A cancer expert will be able to decide whether fertility preservation techniques used before the cancer therapy could be appropriate after consulting with a reproductive endocrinologist. Age, Adhesions, fibroids, hormonal imbalance, irregular periods, and uterine polyps, are other reasons for infertility in females.
Causes of Infertility in Men Varicoceles
The most frequent reason for male infertility is varicoceles, abnormally enlarged veins in the testicles that can lead to low sperm production and poor sperm quality.
Sperm morphology. also referred to as sperm size and shape, has an impact on the sperm’s capacity to fertilize the egg.
Testosterone or another hormone imbalance. Male tubes (vas deferens), which take sperm from the testicles to combine with semen before ejaculation, can become physically blocked or undergo a vasectomy.
Low sperm count and concentration. in semen may be caused by chromosomal or genetic problems that impact sperm development.
Low sperm motility makes it more challenging for sperm to reach and enter a woman’s egg.
Retrograde ejaculation. Sperm cannot leave a man’s body due to retrograde ejaculation, a disease that prevents semen from correctly ejaculating externally.
Emotional and Psychiatric Disorders. Impotence and infertility in men can be brought on by emotional and psychiatric disorders, spinal cord injury, and other factors.
Cancer treatment. may result from cancer treatment (men preparing to undergo radiation or chemotherapy are strongly advised to consult a reproductive endocrinologist or oncologist regarding sperm freezing).
Infertility Treatment for Men Men may receive the following treatments for general sexual issues or a shortage of good sperm:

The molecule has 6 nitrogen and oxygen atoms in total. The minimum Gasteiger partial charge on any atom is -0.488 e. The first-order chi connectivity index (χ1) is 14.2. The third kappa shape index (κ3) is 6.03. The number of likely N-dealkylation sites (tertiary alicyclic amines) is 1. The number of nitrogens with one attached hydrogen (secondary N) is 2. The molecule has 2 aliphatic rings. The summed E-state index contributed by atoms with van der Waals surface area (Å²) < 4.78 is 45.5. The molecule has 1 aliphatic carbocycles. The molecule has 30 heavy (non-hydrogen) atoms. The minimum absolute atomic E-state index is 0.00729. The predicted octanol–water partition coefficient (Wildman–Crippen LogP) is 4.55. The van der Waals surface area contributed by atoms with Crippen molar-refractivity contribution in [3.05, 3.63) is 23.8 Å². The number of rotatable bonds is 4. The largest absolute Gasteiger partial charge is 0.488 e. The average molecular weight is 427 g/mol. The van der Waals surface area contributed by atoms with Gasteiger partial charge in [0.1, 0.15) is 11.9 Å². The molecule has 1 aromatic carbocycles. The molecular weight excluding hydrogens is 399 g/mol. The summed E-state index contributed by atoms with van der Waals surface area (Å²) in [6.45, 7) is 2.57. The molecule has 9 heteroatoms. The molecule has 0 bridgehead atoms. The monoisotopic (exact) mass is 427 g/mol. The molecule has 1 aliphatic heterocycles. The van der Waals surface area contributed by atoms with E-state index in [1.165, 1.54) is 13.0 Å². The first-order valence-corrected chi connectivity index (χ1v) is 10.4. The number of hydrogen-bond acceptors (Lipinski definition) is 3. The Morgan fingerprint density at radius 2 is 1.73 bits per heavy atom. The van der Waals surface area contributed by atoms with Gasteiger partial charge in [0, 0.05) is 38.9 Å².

Adapting lifestyle elements. Changing one’s lifestyle and engaging in certain behaviors, such as quitting some medications, abstaining from harmful substances, increasing the frequency and timing of sexual activity, engaging in regular exercise, and optimizing other elements that might otherwise reduce fertility, can increase the likelihood of getting pregnant.
Medications. A successful pregnancy may be more likely and sperm count may increase as a result of several drugs. These drugs may improve sperm quality and production as well as testicular function.
Surgery. Surgery may be able to remove a sperm barrier and restore fertility in some cases. In some situations, surgically treating a varicocele might increase a woman’s overall probability of getting pregnant.
sperm extraction. When ejaculation is difficult or there is no sperm in the ejaculate, these methods can help. In situations where assisted reproductive procedures are intended but sperm counts are low or otherwise aberrant, they may also be used.
Infertility Treatment for Women Some women can increase their fertility with just one or two treatments. To become pregnant, other women can require a variety of treatments.
Using fertility medications to promote ovulation. These drugs control or trigger ovulation. Consult your doctor about your options for fertility medications, including the advantages and disadvantages of each kind.
Implantation intrauterine (IUI). IUI involves the direct implantation of healthy sperm into the uterus at the precise moment that the ovary releases one or more eggs for fertilization. The time of IUI can be synchronized with your regular cycle or with fertility drugs, depending on the causes of infertility.
Surgery to regain fertility. Hysteroscopic surgery can be used to treat uterine issues like endometrial polyps, a uterine septum, intrauterine scar tissue, and certain fibroids. Bigger fibroids, endometriosis, and pelvic adhesions may need laparoscopic surgery or surgery involving a larger abdominal incision.